300 posts. Wow.
When I began this project, I had little sense of an end in sight. It really began as a way of reading C.S. Lewis out loud. Over time, as my roots have deepened, the tree has branched out in brilliant new ways:
- I have, I hope, added some unique conversations to C.S. Lewis’ biography. Sometimes this has meant looking at Lewis’ books and publications in new ways.
- I have been able to bring in my love of reading Tolkien, just in time for Peter Jackson’s Hobbit films.
- I have taken the chance to explore Fantasy literature more broadly, with regular features on writers like Terry Pratchett, Ursula Le Guin, Neil Gaiman, Madeleine L’Engle, Stephen King, J.K. Rowling, and Guy Gavriel Kay. You will see I called one of the above a jerk and got away with it.
- I have dug deeper into genres that I had only scratched the surface on, including Faërie, Gothic, Horror, Dark Fantasy, High Fantasy, and Arthurian lore. 2014 could really be the Year of Arthur.
- I have stretched my reading into more difficult foundational books, like Morte D’Arthur, The Worm Ouroboros, and Samuel Richardson’s Pamela, which I was so exhausted by I didn’t even blog it. I also read some things I was unnecessarily avoiding, like Beowulf and Charles Williams, whom I’ve come to love.
- I took some risks in exploring the relationship between faith, culture, and literature. These are not usually the most widely read pieces, but they often have the most comments.
- I began tickling the theories of fantasy writing, including ideas like speculative cosmography, fictional world-building, and how far we can stretch the Ransom universe.
- I have featured some great resources on writing, including the Writing Wednesdays feature. I even got to write about Sesame Street on that one.
- And I have included a number of digital friends through guest blogs, reblogs, and the occasional Feature Friday post. This winter will feature of number of guests for a series on C.S. Lewis’ The Great Divorce.
Not all things have gone well. On April 1st this year, I thought it would be loads of fun to make a pseudo-serious Lewis exposé spoof. My blog, “The Obscure Writings of C.S. Lewis, Jr.,” did not do well. Nobody got it, I think. Well, some got it. There are always some who connect. But sometimes that “some” is very few, as it was with my Kirk Cameron posts. Apparently 80s heart-throbs are off limits. And there are the forgotten blogs.
But mostly it has gone well. More than well. Here were my goals in beginning, and how I’ve met them:
- I wanted to deepen and extend my reading. I really have exceeded my own goals in this. Though I still struggle to read quickly, I’ve grown tremendously. A Pilgrim in Narnia became a place to test out the ideas that came out of that reading experience.
- I aimed at getting to the centre of C.S. Lewis’ life and thought. Though I am still learning, I have a sense of who Lewis was, and much of what he was on about. My chronological project for reading Lewis was a great way to get a sense of the man; I’ll spend the next decade understanding his ideas and influences.
- I planned on extending my digital and academic networks. This happened far beyond my expectations. Conferences have helped, but I’ve been constantly amazed at the ability of social media and blogging to extend one’s digital friendships. Besides Google, Facebook and Twitter are my biggest portals to new readers.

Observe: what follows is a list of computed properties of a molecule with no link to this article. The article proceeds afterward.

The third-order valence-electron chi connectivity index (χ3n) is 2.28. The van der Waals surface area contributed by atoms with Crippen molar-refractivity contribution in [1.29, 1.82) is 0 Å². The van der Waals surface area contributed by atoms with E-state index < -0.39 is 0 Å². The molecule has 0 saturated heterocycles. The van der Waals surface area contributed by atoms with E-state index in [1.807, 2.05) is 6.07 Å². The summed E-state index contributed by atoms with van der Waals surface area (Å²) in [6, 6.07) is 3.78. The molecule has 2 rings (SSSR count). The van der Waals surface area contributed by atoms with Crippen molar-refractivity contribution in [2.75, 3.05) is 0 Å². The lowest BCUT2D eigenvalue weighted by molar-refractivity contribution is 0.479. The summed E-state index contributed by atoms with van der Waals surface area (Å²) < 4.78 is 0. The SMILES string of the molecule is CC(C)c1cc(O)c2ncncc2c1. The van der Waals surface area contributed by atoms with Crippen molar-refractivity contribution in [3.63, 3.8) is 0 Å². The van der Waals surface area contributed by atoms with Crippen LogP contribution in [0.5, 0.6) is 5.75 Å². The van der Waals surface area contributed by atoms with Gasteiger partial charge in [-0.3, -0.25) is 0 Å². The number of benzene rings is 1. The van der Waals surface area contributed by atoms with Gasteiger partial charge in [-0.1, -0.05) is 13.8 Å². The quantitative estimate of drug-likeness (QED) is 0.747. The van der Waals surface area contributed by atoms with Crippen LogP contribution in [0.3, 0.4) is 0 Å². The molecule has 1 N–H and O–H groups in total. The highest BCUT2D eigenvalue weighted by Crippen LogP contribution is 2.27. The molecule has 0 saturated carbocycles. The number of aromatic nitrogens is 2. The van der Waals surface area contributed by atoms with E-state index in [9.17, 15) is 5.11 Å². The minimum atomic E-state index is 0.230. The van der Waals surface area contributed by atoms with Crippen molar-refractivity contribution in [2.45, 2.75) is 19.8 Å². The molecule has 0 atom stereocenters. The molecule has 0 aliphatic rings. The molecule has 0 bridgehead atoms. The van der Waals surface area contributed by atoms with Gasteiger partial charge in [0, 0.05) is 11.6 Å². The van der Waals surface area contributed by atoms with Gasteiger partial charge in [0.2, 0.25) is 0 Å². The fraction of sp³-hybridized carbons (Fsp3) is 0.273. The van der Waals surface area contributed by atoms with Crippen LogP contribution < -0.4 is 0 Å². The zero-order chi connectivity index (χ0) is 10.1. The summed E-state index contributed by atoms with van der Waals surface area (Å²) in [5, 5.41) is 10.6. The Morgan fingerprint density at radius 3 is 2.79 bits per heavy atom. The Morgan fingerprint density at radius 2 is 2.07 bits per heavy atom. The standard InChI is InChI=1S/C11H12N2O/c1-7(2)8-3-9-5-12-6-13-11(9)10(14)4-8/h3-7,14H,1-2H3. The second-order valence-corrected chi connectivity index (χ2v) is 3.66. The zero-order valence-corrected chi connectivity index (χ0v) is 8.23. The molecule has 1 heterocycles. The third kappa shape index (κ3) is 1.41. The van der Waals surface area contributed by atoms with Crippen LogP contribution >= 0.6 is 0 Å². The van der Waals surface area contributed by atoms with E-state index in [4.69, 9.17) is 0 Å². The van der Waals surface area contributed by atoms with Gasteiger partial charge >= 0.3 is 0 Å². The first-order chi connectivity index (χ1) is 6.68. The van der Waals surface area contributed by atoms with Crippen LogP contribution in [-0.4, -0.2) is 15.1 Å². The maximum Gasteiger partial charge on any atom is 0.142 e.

- I intended to move my work toward a PhD program. This was the biggest gamble, and my work paid off. In summer 2011, I began pretending that I was in a PhD program. I set out work programs, reading goals, and blogging schedules. Two years later my plan paid off, and I am doing a PhD in Christianity and Literature from the University of Chester.
- I shaped my blogging so I would get better at writing. This is harder to judge, but I think I have grown as a writer. Forgetting about audience response, I have worked on voice, poignancy, and vivid phrasing. I have dug for the narrative arc in an idea and used it to write good essays. Not all are winners, I am sure, but it was a great way to become a stronger writer.
- I hoped to increase my readership. Very few writers are content writing to no one. I had been hammering away at the keyboard for five years without any real sense of how the world might respond. Since launching A Pilgrim in Narnia, I have grown to an audience of 6000 online readers a month and more than 3000 followers. Considering the make-up of this blog, that is pretty huge.
These six goals were my master plan. I had other ideas in mind, like a book that might emerge from my posts. That may still come. I also realized as I went on how baffling and discouraging the publishing world was. I had hoped by now to have a fiction deal for Hildamay Humphrey’s Incredibly Boring Life or for The Curse of Téarian. Nothing has come. That world seems to grow farther away rather than closer to my trembling hands.
Even then, I have found blogging a comfort as I spoke openly about my frustrations from time to time. I am not alone, I realize. And there is something in the not-aloneness that spurs me forward as a writer and researcher.
So, the question in the title will make sense to anyone who has blogged for any extended period of time: Is all this work just digital dust? 300 posts, 2 months of hours that could have been paid work, 400,000 words, 11,000 tweets… what does it all add up to?
I cannot speak for the readers, who have their own reasons for exploring the worlds I inhabit on A Pilgrim in Narnia.
But for me, it has been a tremendous project. And one worth continuing, I hope. As I throw these goals forward, as my research deepens and my writing becomes more diverse, as I continue to play in the realms made by marvelous minds, I hope you will continue to join me.
Thanks for sharing!